"Where the disconnect begins is when the Democratic Party, like Tim Burke, says, 'Come back and run (again) for the 2nd Congressional District,' despite the fact that I told the folks that hopped into that race that I would not get back in that race," Hackett says. "And their response is, 'Oh, that happens in politics all the time.' To which I say, 'That doesn't mean it's right.' I just think it's poor form, because that was what happened to me in the Senate race. Right or wrong, politics or not, if I give my word, my word is my bond.
Now everybody can spin it how they want to spin it. Fuck it, man. If I just jump back in that race, it's like shit rolling downhill. It gets on everybody and it makes a mess. If we, as a party, want to encourage new blood and participation in this process, we have got to stop doing that kind of thing."
Resisting the 'totalitarian approach'
That new blood is where Hackett is focusing his energy, helping people he calls "citizen legislators" get elected for the first time. So far the people calling for help are military veterans. Multiple calls every day come into his law office from across the country with stories of how his foray into politics inspired yet another rookie to run.
"With the exception of the 2nd Congressional District, the only people that have reached out to me and that I have reciprocated with are veterans first and foremost and, more specifically, Iraq and Afghanistan veterans," Hackett says.
Citing the "military family connection" as the probable reason for the contacts, he hopes these people will earn some victories for the Democrats.
"Nobody thought I had a snowball's chance in hell to get any sort of required notoriety to be competitive in a congressional race," he says. "But it happened, and to suggest that it can't happen with Thor Jacobs or Jim Parker or Vic Wilson or Gabby Downy or any of those folks who are running is unfair, and I don't think it's a good strategy to encourage additional participation in the process."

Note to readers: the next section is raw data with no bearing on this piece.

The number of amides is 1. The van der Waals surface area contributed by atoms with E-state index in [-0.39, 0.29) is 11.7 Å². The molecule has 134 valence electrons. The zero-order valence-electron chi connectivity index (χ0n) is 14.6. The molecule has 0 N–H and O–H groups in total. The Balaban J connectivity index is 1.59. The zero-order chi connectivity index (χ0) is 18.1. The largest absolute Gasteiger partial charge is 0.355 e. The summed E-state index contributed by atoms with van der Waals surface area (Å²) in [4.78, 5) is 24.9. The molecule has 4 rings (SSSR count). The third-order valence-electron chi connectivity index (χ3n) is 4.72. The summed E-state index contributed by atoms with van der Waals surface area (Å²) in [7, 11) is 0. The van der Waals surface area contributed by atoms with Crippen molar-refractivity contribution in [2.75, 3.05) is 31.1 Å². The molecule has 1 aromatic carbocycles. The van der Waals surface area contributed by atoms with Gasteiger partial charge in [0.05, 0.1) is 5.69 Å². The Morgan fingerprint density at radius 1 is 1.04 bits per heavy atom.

He says he's unsure how his presence can help but leaves it up to those seeking assistance to tell him what they want.
"It's been an incredibly positive experience, and I would like to continue to be a positive influence in some of these social debates," he says. "I will continue to weigh in on them, at least as long as people have an interest in my view. I think I can be a positive yet critical voice on some of these issues that have not otherwise been addressed by our Democratic leadership or our Republican leadership."
Hackett's experiences convinced him that his views on Iraq, the economy and gay rights are "mainstream." In an exasperated tone of voice, he says this country has more important issues to deal with than gay rights and was surprised when the topic came up at a recent breakfast he had with Sen. Russ Feingold (D-Wisc.).
"I told him it's not a discussion about, 'I think that you should approve the gay lifestyle.' I'm not going there," Hackett says. "My gay friends aren't going there. My gay friends want to be left alone. They want to have the same rights in their personal relationship as my wife and I have. If you think that's immoral, fine. Rest easy that, if your religious beliefs are 'They're all gonna burn in hell,' let 'em burn in hell. But while we're here on earth, we all get the same rights.
"He said, 'Wow, that's so clear. That's so straightforward. Why haven't I heard that from anybody else?' I think that's how most people feel. The guy coming out of the Ford plant, that's generally how he feels."
Popping another Cheeto, Hackett continues.
"The Republican Party has been hijacked by religious fanatics," he says. "I'm talking about the people who want to tell you how to worship your god. I'm talking about Pat Robertson, who wants to say that the Twin Towers were brought down to punish New York City. ... If you believe that, that's fine, live your private life, worship your god in your way. Don't tell me how to live my private life. Don't tell me or my neighbors how to worship our gods. Furthermore, stop taking your lens of religion and placing it over the Constitution of the United States and trying to argue that we have to believe it your way, the religious nut way. Let the rest of us Americans worship our god and live our lives in private.
"Democrats are very afraid to say that, and they're very apologetic about that. I just hope they find the courage to get away from that because, if they don't stand up against what I view as a very totalitarian approach that is overwhelming our country and administration, we're going to be worse off than we are now."